Theory of Human Capital
What’s Human Capital?
Human capital refers to the stock of competences, knowledge and personality attributes combined altogether to perform labour so as to produce economic value. It is the attributes gained by a worker through education and experience.
Economists views on Human Capital
The set of skills possessed by the worker of the company Development of skills is an important factor in production activities Human capital model reveals that investment in education has a positive correlation with economic growth and development Economists regard education as both consumer and capital good *
What about research…
Adam Smith (1776), Jean Baptiste Say (1821), John Stuart Mill (1909), William Roscher (1878) and Henry Sidgwick (1901): were early contributors to the literature on human capital economics by suggesting in various ways that human beings are an investment which generates a return Many other early researchers recognized the concept but refused to consider people in the same way as physical commodities due to what has been termed “sentimentalism.”
Most recent survey…
Schultz (1960): the quality of the workforce was a variable element in the economy and could be improved to increase the human variable in the economic equation, and therefore increase productivity. Becker (1964): the investment in knowledge, skills and health would not only benefit the individual; it could also increase an employer’s or country’s human capital resource pool and potential productivity. Both were awarded the Nobel Prize in Economic Sciences *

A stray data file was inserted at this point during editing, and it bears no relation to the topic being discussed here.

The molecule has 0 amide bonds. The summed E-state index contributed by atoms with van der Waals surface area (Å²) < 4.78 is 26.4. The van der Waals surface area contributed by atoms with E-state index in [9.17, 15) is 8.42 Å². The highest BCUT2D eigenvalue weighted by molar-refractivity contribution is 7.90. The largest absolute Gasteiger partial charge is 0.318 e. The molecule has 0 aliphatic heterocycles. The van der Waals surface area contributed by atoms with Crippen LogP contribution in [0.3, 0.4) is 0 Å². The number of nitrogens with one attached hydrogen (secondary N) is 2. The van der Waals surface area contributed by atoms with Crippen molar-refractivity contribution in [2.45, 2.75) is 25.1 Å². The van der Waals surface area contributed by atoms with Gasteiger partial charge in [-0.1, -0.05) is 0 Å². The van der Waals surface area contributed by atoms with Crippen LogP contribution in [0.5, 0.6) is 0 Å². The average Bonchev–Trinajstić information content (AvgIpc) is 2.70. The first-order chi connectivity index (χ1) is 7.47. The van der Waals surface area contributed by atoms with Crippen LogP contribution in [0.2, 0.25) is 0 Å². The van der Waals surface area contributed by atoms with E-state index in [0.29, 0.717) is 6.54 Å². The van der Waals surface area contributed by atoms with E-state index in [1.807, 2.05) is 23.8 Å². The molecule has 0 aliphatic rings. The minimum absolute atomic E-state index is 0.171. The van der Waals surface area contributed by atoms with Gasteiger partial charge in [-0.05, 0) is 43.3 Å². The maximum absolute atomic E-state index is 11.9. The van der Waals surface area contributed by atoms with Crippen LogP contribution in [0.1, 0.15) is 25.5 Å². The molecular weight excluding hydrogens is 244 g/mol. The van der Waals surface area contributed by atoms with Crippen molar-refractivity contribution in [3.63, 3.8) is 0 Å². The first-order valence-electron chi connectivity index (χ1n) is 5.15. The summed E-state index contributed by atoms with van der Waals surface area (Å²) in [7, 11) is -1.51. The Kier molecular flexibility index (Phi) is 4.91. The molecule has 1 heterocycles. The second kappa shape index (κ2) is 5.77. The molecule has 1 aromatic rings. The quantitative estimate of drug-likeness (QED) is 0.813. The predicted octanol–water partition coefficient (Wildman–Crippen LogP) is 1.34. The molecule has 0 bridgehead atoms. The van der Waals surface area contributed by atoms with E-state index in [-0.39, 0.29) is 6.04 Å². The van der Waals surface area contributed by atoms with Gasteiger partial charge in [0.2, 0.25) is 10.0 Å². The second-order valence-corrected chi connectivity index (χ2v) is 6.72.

Human Capital refers to…
EDUCATION Investment Ability
Education & Skills
Education increases the productivity and efficiency of workers by increasing the level of cognitive stock of economically productive human capability Human Capital is the concept that acquisition of more knowledge and skills raises the value of a person’s human capital,...
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